Neuro-Ophthalmology Clinic

The Neuro-Ophthalmology Clinic evaluates nerve disorders involving the eye and brain, including:

  • Patients who suddenly lose part of their side vision
  • Patients who get double vision
  • Patients with unequal pupils  
  • Patients whose vision goes suddenly out of focus
  • Patients with strokes  
  • Patients with brain tumors  
  • Patients with unusual visual problems that are hard to sort out

If you have a disease or injury in the eyeball itself, an ophthalmologist can look at the cornea and the lens, or into the eye at the retina and see an abnormality in the eye, but if the problem is behind your eye in the optic nerve or in some of the visual pathways in the brain, it is harder to be sure what is going on and that is when neurologists become involved.

In that case, you are sent to the neuro-ophthalmologists for special tests, which may include:

  • Kinetic (Goldmann) perimetry ('perimetry' is the quantitative testing of the side vision). These 'visual fields' are done manually by experienced perimetrists. We often use this kind of perimetry at the first visit when we really need to understand the nature of the problem.
  • Automated (computerized) perimetry is also done by experienced perimetrists--especially when we are looking to see if anything has changed since the last visit. In this test, spots of light are automatically projected into predetermined areas of the visual field. The test continues until the dimmest light is found that can be seen in each area of the side vision.
  • Frequency-Doubling Perimetry is a new visual field test that is performed to screen patients for visual loss. It only takes about five minutes per eye.
  • Critical Flicker Fusion Frequency. (CFF) Patients view a flickering light to test the ability of the optic nerve to conduct impulses with uniform speed. This test has proven to be very useful in identifying visual loss due to optic nerve damage.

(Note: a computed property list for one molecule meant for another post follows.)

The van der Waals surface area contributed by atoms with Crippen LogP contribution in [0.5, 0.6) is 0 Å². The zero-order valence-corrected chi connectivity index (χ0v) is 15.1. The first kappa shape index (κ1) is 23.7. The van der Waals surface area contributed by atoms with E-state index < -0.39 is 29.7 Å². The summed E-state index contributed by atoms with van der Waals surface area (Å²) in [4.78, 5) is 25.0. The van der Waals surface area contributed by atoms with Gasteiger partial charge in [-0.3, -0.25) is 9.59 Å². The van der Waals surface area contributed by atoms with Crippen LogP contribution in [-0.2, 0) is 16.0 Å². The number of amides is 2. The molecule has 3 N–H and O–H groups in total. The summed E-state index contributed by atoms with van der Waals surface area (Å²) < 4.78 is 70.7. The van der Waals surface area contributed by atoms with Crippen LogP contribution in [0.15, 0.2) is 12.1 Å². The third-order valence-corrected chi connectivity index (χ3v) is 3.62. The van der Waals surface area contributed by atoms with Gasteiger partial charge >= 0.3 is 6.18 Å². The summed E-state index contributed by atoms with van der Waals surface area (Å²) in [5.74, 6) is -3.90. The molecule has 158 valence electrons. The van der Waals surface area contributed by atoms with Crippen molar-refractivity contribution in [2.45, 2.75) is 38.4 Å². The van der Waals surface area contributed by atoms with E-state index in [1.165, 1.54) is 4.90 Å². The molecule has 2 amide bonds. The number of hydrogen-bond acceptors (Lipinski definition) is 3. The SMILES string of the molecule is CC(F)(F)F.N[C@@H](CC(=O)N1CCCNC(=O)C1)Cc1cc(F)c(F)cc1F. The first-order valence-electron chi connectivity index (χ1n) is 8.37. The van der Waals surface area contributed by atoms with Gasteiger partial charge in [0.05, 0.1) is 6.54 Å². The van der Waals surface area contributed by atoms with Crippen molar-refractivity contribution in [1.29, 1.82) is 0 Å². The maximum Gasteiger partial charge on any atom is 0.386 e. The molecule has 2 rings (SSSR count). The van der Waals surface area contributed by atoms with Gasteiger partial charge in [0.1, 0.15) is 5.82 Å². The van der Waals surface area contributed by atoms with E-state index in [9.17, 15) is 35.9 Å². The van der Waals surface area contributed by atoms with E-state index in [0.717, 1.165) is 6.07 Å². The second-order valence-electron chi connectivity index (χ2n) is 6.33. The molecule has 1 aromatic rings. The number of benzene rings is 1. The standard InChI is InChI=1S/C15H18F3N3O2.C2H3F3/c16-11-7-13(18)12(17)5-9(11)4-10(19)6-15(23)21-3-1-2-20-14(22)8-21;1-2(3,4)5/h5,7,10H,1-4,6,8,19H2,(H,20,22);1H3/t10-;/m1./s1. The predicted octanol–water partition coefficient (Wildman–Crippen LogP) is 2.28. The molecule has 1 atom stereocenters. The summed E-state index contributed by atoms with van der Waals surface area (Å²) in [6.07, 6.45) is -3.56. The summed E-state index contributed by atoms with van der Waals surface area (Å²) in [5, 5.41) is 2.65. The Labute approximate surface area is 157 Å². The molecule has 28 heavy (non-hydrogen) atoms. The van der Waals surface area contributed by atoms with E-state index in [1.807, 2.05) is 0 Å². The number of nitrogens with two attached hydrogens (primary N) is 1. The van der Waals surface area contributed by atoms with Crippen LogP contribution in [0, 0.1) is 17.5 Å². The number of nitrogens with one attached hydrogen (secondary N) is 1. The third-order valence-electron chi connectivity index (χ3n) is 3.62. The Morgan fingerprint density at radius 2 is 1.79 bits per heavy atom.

• Infra-red video pupillography. This is a way of seeing the pupils clearly in the dark so that a more certain diagnosis can be made. We also use it to transilluminate the iris to identify local iris causes for pupillary abnormalities.
  • Electroretinography. A regular ERG (electroretinogram) records the electrical activity of the whole retina in response to light and helps to tell us if the rods and cones of the retina are firing in the way they are supposed to.
  • The Multi-focal ERG (MERG) does about a hundred ERGs at once by illuminating various little bits of the retina sequentially. It uses a computer to sort out the information and then it presents us with a map of the sensitivity of various parts of the retina, based on the electrical activity (in response to light) of all those different regions. If this map matches the map we got from perimetry then the problem is in the retina and not in the optic nerve or brain.
  • Multi-focal Visual-Evoked Potentials (MVEP). Using a MERG stimulus, information can be picked up from the scalp that tells us if the visual pathways in the brain are damaged.
  • Computer controlled infra-red sensitive pupillography is used to monitor pupillary movements in response to different types of light in order to quantify how much damage there might be in the visual system.
  • Computer controlled "Pupil" Perimetry uses the pupil movement in response to small lights presented in the field of vision as an objective indicator of how well the eye sees the light.
  • Computer recording of eye movements. This instrument can be used for monitoring pupil movements, plus it has the capacity to record the small movements of both eyes at the same time to see if they are tracking together and have normal movements in different directions of gaze.
  • Optical Coherence Tomography (OCT). This is a new device that looks at the retina at the back of the eye and measures the thickness of the layer of nerves coming from all quadrants of the retina and leading into the optic nerve. This nerve fiber layer may be thickened, thinned or normal, depending on the nature of the disease affecting the optic nerve. Optical Coherence Tomography has become a very important test to help us understand the extent and the reversibility of optic nerve damage.
  • Ishihara Color Vision Test Cards are used for color vision evaluation. A test chart of color dots will appear as identifiable numbers or patterns to individuals who have various types of color vision defects.

If you are interested in finding out more about the Department of Neurology, our research and educational programs, news and events, or how you can give by donating, please visit our academic and departmental website.

If you are interested in finding out more about the Department of Ophthalmology, our research and educational programs, news and events, or how you can give by donating, please visit our academic and departmental website.

Care Team